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Partnerships with Landowners
All ethics so far evolved rest upon a single premise: that the individual is a member of a community of interdependent parts. His instincts prompt him to compete for his place in the community, but his ethics prompt him also to cooperate (perhaps in order that there may be a place to compete for). The land ethic simply enlarges the boundaries of the community to include soils, waters, plants, animals, or collectively, the land. — Aldo Leopold, A Sand County Almanac
An increasingly popular way to strengthen wetlands protection is to foster innovative public/private partnerships and promote landowner participation in voluntary stewardship of wetlands.
Why Should Landowners Be Interested in Wetlands Protection?
Wetlands conservation has positive, long-term impacts on the environment, commerce and quality of life. In contrast, continued wetland loss has negative impacts on water quality, biodiversity, the economy and human health and safety.
Approximately 75% of the remaining wetlands in the lower 48 States are privately owned. Recently, much of the national focus on wetlands protection has been on regulatory programs. However, regulatory programs only provide partial protection. In contrast, numerous voluntary programs in the public and private sectors provide educational, technical and financial assistance to private landowners for protecting wetlands.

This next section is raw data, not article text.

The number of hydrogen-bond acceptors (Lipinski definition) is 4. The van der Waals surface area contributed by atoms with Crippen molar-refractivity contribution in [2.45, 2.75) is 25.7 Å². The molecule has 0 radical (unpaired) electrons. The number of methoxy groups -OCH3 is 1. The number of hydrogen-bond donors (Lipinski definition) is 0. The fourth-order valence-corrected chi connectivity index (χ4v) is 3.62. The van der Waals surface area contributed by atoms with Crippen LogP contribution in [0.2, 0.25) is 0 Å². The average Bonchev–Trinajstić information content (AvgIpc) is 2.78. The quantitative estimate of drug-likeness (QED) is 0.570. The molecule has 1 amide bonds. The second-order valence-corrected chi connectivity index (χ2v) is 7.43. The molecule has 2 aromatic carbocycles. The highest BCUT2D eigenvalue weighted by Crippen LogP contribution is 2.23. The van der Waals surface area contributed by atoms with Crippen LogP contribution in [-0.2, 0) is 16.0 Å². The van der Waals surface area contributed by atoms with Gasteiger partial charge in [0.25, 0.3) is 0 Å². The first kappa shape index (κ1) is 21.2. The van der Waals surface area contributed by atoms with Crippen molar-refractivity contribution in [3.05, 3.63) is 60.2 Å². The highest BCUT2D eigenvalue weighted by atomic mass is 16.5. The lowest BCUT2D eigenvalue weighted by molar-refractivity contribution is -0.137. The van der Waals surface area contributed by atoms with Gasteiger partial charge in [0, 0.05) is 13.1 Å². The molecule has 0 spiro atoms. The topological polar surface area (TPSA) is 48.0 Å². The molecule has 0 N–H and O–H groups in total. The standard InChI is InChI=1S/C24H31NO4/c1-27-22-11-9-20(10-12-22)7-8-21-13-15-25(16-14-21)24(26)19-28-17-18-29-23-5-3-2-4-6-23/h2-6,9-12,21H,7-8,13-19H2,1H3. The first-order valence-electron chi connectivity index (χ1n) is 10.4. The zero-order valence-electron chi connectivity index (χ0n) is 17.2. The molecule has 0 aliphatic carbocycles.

Private landowner assistance and partnership programs among government, nonprofit and private groups are areas of growing national interest. The potential for voluntary programs to protect wetland resources is being recognized by Federal, State and local governments. The EPA has actively promoted landowner assistance and partnership programs through such activities as:
- American Wetlands Month
- Audubon's America
The EPA also helped develop a pilot project promoting voluntary wetlands programs in the State of Maryland. A report that came out of that project, Private Landowner's Wetlands Assistance Guide: Voluntary Options for Wetlands Stewardship in Maryland, may be obtained by contacting EPA Region III at 215-566-2718.
Other States have indicated a strong interest in initiating a program similar to the Maryland program, including California, Arizona and Oregon.